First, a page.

During those years at Kodak in Rochester, I had limited my social life in order to stay hours into the night working in the facilities. But the time came when I was transferred to New York City to work in the Marketing and Sales office, as the philosophy of the company decreed that in order to move up in management, one had to have experience 'in the field', face-to-face with the customers. By this time I was very happy to return to my old stomping grounds, all expenses paid. I did indeed interface with some of the most important photographic powerhouses and individual photographers, and confirmed to myself that I had done the right thing by not pursuing a formal career in photography. Of course, the rewards of being published and recognized by one's peers and by the public at large are enormous. But looking at it from another angle, there was an editorial process that was not without its powers to limit creativity. What editors would consider 'publishable' photos were not necessarily the best or the most accurate to the real events. To this day I cherish the freedom to do whatever I want with a camera.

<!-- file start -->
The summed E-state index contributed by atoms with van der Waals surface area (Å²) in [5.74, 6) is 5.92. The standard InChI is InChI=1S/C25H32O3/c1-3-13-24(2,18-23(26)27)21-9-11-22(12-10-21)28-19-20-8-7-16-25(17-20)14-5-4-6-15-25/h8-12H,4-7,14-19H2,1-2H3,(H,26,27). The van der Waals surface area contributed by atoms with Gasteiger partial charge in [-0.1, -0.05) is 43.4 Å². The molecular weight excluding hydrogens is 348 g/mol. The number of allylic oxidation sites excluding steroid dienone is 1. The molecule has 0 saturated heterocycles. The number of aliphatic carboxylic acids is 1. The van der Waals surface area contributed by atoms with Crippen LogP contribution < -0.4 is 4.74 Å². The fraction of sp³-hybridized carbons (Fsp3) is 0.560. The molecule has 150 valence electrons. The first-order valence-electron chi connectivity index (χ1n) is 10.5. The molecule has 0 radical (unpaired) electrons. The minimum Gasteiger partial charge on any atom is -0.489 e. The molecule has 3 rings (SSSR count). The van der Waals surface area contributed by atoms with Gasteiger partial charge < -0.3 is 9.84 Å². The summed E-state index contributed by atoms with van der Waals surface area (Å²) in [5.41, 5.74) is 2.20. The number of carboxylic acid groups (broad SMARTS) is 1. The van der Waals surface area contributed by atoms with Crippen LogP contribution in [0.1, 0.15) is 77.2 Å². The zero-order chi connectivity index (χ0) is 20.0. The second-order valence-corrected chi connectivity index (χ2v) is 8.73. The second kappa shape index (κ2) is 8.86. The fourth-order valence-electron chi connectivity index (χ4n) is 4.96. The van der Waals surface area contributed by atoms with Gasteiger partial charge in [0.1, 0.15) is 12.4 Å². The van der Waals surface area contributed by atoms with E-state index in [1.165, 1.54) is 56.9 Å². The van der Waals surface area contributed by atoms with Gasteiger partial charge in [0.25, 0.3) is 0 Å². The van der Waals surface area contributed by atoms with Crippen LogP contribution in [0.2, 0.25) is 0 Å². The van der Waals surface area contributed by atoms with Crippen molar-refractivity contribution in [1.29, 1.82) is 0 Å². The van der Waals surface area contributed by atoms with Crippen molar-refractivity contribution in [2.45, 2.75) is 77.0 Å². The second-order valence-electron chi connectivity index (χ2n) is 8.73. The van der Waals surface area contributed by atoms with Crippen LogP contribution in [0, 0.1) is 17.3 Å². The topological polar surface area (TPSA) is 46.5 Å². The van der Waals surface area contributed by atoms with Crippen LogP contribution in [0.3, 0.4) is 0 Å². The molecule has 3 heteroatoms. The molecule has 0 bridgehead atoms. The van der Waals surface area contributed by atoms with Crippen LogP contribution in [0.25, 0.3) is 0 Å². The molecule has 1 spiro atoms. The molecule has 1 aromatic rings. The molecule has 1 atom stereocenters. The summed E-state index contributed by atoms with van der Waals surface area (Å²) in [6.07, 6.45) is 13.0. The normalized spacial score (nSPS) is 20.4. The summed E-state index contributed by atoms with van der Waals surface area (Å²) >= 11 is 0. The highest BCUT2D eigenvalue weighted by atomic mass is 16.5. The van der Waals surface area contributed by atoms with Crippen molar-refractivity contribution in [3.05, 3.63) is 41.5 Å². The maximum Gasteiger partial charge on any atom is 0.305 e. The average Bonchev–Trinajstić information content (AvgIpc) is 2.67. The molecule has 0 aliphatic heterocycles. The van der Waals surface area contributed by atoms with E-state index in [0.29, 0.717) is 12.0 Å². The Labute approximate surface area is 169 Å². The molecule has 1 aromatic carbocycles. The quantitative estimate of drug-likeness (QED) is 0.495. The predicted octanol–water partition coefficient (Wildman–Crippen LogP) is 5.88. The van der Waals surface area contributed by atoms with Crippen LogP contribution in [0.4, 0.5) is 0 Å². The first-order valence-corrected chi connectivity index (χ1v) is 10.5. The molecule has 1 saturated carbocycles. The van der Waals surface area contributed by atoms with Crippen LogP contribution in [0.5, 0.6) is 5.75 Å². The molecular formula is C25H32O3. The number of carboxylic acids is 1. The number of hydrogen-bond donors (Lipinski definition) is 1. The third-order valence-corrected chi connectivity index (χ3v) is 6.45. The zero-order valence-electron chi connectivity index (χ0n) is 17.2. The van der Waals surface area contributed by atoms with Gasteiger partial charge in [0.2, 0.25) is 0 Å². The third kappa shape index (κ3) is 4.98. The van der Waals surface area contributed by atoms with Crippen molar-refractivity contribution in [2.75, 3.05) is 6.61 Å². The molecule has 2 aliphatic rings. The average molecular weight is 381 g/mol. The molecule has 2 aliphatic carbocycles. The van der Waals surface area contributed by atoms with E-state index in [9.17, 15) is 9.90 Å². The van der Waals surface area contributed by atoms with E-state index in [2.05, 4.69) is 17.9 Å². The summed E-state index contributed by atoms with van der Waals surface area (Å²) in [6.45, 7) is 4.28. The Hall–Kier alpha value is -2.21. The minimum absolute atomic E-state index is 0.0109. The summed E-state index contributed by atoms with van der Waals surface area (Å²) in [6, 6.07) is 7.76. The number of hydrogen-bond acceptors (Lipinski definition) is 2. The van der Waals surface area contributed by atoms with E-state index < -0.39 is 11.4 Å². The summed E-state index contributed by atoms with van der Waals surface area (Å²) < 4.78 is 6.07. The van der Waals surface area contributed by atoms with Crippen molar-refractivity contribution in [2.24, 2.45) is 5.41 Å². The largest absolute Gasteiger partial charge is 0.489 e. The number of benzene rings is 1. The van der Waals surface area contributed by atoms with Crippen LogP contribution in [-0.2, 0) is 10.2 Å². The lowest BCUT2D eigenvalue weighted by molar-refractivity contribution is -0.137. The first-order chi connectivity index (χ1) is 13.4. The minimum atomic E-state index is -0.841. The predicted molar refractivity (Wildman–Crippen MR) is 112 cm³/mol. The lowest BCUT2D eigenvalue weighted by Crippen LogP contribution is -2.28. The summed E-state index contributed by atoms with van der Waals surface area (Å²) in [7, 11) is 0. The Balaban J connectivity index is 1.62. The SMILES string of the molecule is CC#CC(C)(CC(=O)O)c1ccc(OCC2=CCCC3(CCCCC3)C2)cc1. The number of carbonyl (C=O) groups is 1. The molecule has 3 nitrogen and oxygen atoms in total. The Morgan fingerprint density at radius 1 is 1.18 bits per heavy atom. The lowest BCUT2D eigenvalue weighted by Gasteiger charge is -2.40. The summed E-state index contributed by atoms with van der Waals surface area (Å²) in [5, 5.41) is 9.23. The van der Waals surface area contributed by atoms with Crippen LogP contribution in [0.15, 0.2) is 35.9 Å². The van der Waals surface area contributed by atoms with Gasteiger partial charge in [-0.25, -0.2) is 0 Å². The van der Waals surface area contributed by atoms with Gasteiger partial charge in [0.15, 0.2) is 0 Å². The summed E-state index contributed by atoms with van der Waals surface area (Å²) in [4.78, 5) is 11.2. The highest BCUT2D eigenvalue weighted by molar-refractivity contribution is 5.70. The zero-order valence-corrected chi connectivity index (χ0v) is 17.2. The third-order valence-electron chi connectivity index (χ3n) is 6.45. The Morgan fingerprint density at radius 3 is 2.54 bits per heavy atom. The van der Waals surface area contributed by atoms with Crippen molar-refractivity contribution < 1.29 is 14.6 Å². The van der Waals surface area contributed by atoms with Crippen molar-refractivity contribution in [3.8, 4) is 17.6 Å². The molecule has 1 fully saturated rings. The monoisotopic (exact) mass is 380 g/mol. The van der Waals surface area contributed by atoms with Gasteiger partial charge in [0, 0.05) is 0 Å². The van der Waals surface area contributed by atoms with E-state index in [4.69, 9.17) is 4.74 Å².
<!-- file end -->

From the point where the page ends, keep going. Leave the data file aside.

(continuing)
By 1995, I had had it with the corporate job and decided to try the freelance route. After a few failed attempts to enter the magazine world, particularly the travel and/or lifestyle magazines, I relied mostly on a meagre income from random and sporadic DJ gigs in the downtown Manhattan scene. During my years as a flight attendant, and later while travelling frequently on business for Kodak, I would seek out record shops wherever I went, and would purchase dozens of LPs, mostly from the 50s and 60s and primarily for their cover art, not to mention their $1 or less price tag. As I started listening to the music purely out of curiosity, I began to (re)discover an amazing genre often referred to as 'elevator music' by most. But the stuff was not all simply Muzak. There were some incredible compositions with ingenious orchestrations played by very talented musicians. Yes indeed there was also some kitsch factor, but I combined both the serious and the lighthearted in my sets in underground Lower Manhattan lounges and began to amass a cult following. As most of the early fans were actually friends, I would photograph them as I would at any other party we might attend.